Wednesday, October 25, 2017

Cessna 172M Skyhawk, N12842, operated by Hawaii Flight Academy: Accident occurred April 14, 2015 at Hilo International Airport (PHTO), Hawaii



The National Transportation Safety Board did not travel to the scene of this accident.

Additional Participating Entities:
Federal Aviation Administration / Flight Standards District Office; Honolulu, Hawaii
Textron Aviation; Wichita, Kansas

Aviation Accident Factual Report - National Transportation Safety Board: https://app.ntsb.gov/pdf

Investigation Docket  - National Transportation Safety Board: https://dms.ntsb.gov/pubdms

Barlow Aviation LLC: http://registry.faa.gov/N12842


NTSB Identification: WPR15LA146
14 CFR Part 91: General Aviation
Accident occurred Tuesday, April 14, 2015 in Hilo, HI
Aircraft: CESSNA 172M, registration: N12842
Injuries: 3 Serious.

NTSB investigators may not have traveled in support of this investigation and used data provided by various sources to prepare this aircraft accident report.

On April 14, 2015, about 1345 Hawaiian standard time, a Cessna 172M, N12842, experienced a loss of engine power during initial climb from Hilo International Airport (ITO), Hilo, Hawaii. The certified flight instructor, the student pilot undergoing instruction (PUI), and one passenger sustained serious injuries. The airplane was substantially damaged during the forced landing on the grassy area near the departure end of the runway. Hawaii Flight Academy was operating the airplane under the provisions of 14 Code of Federal Regulations (CFR) Part 91. The local instructional flight departed Hilo about 1245. Visual meteorological conditions prevailed, and no flight plan had been filed.

The operator reported that the FI was instructing the student pilot in preparation for his private pilot practical examination. The passenger was another student pilot who was observing the training flight.

The flight crew reported that they had drained water out of the fuel tanks prior to the flight. The flight departed and flew for about 1 hour before returning to ITO to practice touch-and-go landings. The flight instructor instructed the student to perform a no flap "slip to landing" and go-around. After the aggressive slip and landing, power was applied for the takeoff. The airplane became airborne and when about 75-100 feet above ground, the engine began to run irregular and subsequently lost power.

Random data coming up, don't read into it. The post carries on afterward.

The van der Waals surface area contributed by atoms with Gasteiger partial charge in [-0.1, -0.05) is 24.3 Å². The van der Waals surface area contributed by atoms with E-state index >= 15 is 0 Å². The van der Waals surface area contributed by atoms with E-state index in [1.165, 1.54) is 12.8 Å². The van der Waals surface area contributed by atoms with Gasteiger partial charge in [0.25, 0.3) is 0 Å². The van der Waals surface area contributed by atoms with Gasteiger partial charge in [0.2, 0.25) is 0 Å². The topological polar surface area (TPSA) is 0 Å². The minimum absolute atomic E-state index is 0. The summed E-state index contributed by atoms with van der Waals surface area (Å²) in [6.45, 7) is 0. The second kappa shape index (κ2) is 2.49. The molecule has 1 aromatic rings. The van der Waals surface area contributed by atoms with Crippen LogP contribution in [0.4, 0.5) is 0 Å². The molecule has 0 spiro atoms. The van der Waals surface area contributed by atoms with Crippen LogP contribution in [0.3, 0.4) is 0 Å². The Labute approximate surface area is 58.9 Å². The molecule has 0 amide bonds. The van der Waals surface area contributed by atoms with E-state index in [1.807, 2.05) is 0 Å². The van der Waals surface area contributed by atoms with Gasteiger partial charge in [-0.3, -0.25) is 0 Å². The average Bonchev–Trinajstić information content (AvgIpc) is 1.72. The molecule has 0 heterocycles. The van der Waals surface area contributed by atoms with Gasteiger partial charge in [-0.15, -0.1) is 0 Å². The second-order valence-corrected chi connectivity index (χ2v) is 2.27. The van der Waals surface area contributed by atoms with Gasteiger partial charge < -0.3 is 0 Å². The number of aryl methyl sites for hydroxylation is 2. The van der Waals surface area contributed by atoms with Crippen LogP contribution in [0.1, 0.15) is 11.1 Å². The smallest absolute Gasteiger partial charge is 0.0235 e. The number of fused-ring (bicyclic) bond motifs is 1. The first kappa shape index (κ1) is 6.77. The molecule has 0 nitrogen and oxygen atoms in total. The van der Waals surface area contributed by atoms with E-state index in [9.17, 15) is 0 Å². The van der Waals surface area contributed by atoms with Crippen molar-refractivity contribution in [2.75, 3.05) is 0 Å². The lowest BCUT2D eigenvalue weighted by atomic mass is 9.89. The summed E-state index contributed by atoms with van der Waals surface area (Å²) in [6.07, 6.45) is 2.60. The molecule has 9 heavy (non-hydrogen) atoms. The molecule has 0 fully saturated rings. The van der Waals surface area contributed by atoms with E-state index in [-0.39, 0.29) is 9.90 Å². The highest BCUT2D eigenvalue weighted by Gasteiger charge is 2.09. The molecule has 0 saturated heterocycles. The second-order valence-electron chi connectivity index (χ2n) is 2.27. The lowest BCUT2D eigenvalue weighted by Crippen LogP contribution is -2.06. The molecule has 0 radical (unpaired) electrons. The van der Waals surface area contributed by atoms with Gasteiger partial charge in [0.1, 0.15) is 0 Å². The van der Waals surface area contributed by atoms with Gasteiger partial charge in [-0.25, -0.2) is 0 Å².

The FI took control of the airplane and executed a left turn away from buildings, which were located at the end of the runway. The airplane impacted onto the grass area northeast of the departure end of runway 03.

During an examination of the airplane, about 8 ounces of fluid was drained from the fuel sump strainer, and 5 ounces of the fluid appeared to be water. The carburetor was removed from the engine and an unmeasured amount of fluid was drained from the carburetor; about 90% of it appeared to be water. A water paste test was utilized, and the indication was positive for water.


The operator commented that examination of the inside of the fuel tanks revealed that the sump drain valves protruded up about 1/2 inch above the bottom of the tanks. The operator suggested that pilots drain the engine sump completely, rock both wings vigorously during preflight, and drain fuel from the engine and wing sumps again.



NTSB Identification: WPR15LA146 
14 CFR Part 91: General Aviation
Accident occurred Tuesday, April 14, 2015 in Hilo, HI
Aircraft: CESSNA 172M, registration: N12842
Injuries: 3 Serious.

This is preliminary information, subject to change, and may contain errors. Any errors in this report will be corrected when the final report has been completed. NTSB investigators may not have traveled in support of this investigation and used data provided by various sources to prepare this aircraft accident report.

On April 14, 2015, about 1350 Hawaiian standard time (HST), a Cessna 172M, N12842, lost engine power during takeoff following a touch-and-go landing, and the pilot made a forced landing at Hilo International Airport (ITO), Hilo, Hawaii. Hawaii Flight Academy was operating the airplane under the provisions of 14 Code of Federal Regulations (CFR) Part 91. The certified flight instructor (CFI), student pilot undergoing instruction (PUI), and one passenger sustained serious injuries; the airplane sustained substantial damage. The local instructional flight departed Hilo about 1350. Visual meteorological conditions prevailed, and no flight plan had been filed.

The operator reported that the CFI was instructing the student pilot in preparation for his private pilot practical examination. The passenger was another student pilot who was observing the training flight.

The flight crew reported that they had drained a lot of water out of the fuel tanks prior to the flight. They departed and flew for about 1 hour, and returned to ITO to practice touch-and-go landings. They made an aggressive slip on the first touch-and-go. After applying power they were about 50-100 feet agl when the engine lost all power.

The CFI took control of the airplane and executed a left turn away from the buildings, which were located towards the end of the runway. The airplane impacted onto the grass area northeast of the departure end of runway 03.


Postaccident examination of the airplane fuel system revealed about 8 oz of fluid, which was drained from the fuel sump strainer, 5 oz of which appeared to be water. The carburetor was removed from the engine and an unmeasured amount of fluid was drained from the carburetor, which appeared to be 90% water. A water paste test was utilized and the indication was positive for water

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